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Abstract Title: Research directions in PER: Past, present and future
Abstract: The field of physics education research has expanded in scope and shifted in foci over the last decade. This session aims to examine the path the community has taken in terms of conceptualization of research paradigms, implications of choices in research population, expansion of scope, and trends in collaborations in publications. By considering the research choices made and examining the impact on researchers, those researched and users of research results, we wish to spark discussion about the present research and future directions in PER.
Abstract Type: Poster Symposium

Author/Organizer Information

Primary Contact: Sissi L. Li
California State University Fullerton
800 N. State College Blvd.
Fullerton, CA 92831
Phone: 657-278-7027

Symposium Specific Information

Discussant: Sissi L. Li
Moderator: Sissi L. Li
Presentation 1 Title: Paradigms in Physics Education Research
Presentation 1 Authors: Amy D. Robertson, Rachel E. Scherr, and Sarah B. McKagan
Presentation 1 Abstract: Physics education research (PER) includes three distinct paradigms: quantitative research, qualitative research, and question-driven research. Quantitative PER seeks reproducible, representative patterns and relationships; human behavior is seen as dictated by lawful (albeit probabilistic) relationships. Qualitative PER seeks to refine and develop theory by linking theory to cases; human action is seen as being shaped by the meanings that participants make of their local environments. Question-driven physics education researchers prioritize their research questions over the pursuit of local meanings or abstract relationships. As such, they privilege research methods that match their particular question at hand, rather than methods that attend to the rich details of a particular context or those that emphasize representativeness or reproducibility. We illustrate each paradigm with interviews with physics education researchers and examples of published PER.
Presentation 2 Title: Fragmented divergence - Trends in PER research topic selection
Presentation 2 Authors: Lyle Barbato
Presentation 2 Abstract: The past decade has seen an astonishing rate of growth in the number of peer-reviewed PER publications. During this time some have come to see the PER field as "fragmented" and "divergent." By analyzing the literature published in PRST-PER and the PERC Proceedings since 2000, trends can be perceived in the research topics selected by PERers. I will discuss these trends in the historical context of PER work.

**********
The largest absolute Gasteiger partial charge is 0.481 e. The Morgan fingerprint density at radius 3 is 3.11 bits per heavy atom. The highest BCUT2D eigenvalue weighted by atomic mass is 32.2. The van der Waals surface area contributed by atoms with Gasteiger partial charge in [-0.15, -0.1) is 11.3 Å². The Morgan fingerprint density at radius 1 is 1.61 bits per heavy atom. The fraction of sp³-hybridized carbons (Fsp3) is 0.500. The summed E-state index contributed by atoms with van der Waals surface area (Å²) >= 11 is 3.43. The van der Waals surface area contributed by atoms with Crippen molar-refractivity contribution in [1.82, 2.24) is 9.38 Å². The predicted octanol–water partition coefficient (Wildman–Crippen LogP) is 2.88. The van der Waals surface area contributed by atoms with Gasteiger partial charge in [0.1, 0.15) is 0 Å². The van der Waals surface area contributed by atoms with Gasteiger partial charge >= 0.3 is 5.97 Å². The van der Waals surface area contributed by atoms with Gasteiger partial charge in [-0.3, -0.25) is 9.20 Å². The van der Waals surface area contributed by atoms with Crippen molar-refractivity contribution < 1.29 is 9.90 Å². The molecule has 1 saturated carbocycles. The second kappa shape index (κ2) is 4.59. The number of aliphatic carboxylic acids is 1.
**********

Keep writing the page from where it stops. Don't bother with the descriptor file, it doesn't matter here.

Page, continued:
Presentation 3 Title: Who we study, who we teach
Presentation 3 Authors: Stephen Kanim
Presentation 3 Abstract: How confident should I be that a published PER result will be useful in my classroom?  To a large extent this depends on how similar my students are to the students who have been described by the research.  Based on published results, I have tried to categorize the student populations that have been studied by physics education researchers.  I will compare these students to data about who takes introductory physics courses, and what courses they take.  In general, the students we study are taking more advanced classes and are better prepared than the overall introductory course population.  Our research focus on a select student population has been beneficial because it has demonstrated the usefulness of research-based curriculum development.  Moving forward, the PER community needs to better understand the needs and challenges of more typical student populations.
Presentation 4 Title: Who are we? A network analysis of PER
Presentation 4 Authors: Eleanor C Sayre, Katharine A. Anderson
Presentation 4 Abstract: Studying the participants in a field tells us about the shape of the research community and the development of its members and practices.  Who are the researchers in physics education (PERers)?  For this project, we operationalize PERers as people who have published in PRST-PER, the PERC proceedings, or PER papers in AJP since 1980.  We use network analysis methods to show how the community has changed and grown over time.  We investigate how individuals' participation changes in response to new collaborators, and how different research groups and publication venues have influenced the shape of the network.